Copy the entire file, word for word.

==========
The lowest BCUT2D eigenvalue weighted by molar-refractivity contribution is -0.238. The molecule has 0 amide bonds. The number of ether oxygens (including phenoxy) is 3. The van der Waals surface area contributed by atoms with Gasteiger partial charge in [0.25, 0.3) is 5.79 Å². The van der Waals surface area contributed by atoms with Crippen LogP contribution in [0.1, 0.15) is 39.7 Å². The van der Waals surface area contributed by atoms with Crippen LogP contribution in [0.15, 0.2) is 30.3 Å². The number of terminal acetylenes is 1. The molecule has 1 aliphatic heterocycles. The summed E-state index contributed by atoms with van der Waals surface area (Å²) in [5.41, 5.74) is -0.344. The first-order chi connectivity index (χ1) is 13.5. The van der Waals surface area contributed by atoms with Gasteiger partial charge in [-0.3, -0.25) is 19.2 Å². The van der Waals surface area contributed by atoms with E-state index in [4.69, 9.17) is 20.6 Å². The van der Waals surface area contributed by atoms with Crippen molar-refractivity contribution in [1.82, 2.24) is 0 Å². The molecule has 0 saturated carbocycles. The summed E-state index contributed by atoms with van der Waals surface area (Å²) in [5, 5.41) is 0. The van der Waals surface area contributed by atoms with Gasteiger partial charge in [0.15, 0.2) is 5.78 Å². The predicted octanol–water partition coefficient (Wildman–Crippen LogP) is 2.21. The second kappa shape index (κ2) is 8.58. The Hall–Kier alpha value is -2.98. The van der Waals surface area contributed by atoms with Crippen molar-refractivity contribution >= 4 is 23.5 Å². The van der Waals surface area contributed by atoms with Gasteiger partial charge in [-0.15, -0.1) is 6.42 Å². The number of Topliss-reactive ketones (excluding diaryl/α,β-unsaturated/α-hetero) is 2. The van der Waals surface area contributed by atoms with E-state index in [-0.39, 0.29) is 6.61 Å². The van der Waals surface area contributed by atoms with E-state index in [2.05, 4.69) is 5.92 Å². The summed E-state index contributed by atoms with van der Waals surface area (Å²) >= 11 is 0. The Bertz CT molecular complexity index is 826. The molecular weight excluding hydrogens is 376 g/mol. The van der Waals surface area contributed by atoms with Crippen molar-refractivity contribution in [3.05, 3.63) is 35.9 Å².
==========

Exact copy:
The lowest BCUT2D eigenvalue weighted by molar-refractivity contribution is -0.238. The molecule has 0 amide bonds. The number of ether oxygens (including phenoxy) is 3. The van der Waals surface area contributed by atoms with Gasteiger partial charge in [0.25, 0.3) is 5.79 Å². The van der Waals surface area contributed by atoms with Crippen LogP contribution in [0.1, 0.15) is 39.7 Å². The van der Waals surface area contributed by atoms with Crippen LogP contribution in [0.15, 0.2) is 30.3 Å². The number of terminal acetylenes is 1. The molecule has 1 aliphatic heterocycles. The summed E-state index contributed by atoms with van der Waals surface area (Å²) in [5.41, 5.74) is -0.344. The first-order chi connectivity index (χ1) is 13.5. The van der Waals surface area contributed by atoms with Gasteiger partial charge in [-0.3, -0.25) is 19.2 Å². The van der Waals surface area contributed by atoms with E-state index in [4.69, 9.17) is 20.6 Å². The van der Waals surface area contributed by atoms with Crippen molar-refractivity contribution in [1.82, 2.24) is 0 Å². The molecule has 0 saturated carbocycles. The summed E-state index contributed by atoms with van der Waals surface area (Å²) in [5, 5.41) is 0. The van der Waals surface area contributed by atoms with Gasteiger partial charge in [0.15, 0.2) is 5.78 Å². The predicted octanol–water partition coefficient (Wildman–Crippen LogP) is 2.21. The second kappa shape index (κ2) is 8.58. The Hall–Kier alpha value is -2.98. The van der Waals surface area contributed by atoms with Crippen molar-refractivity contribution >= 4 is 23.5 Å². The van der Waals surface area contributed by atoms with Gasteiger partial charge in [-0.15, -0.1) is 6.42 Å². The number of Topliss-reactive ketones (excluding diaryl/α,β-unsaturated/α-hetero) is 2. The van der Waals surface area contributed by atoms with E-state index in [-0.39, 0.29) is 6.61 Å². The van der Waals surface area contributed by atoms with E-state index in [2.05, 4.69) is 5.92 Å². The summed E-state index contributed by atoms with van der Waals surface area (Å²) >= 11 is 0. The Bertz CT molecular complexity index is 826. The molecular weight excluding hydrogens is 376 g/mol. The van der Waals surface area contributed by atoms with Crippen molar-refractivity contribution in [3.05, 3.63) is 35.9 Å².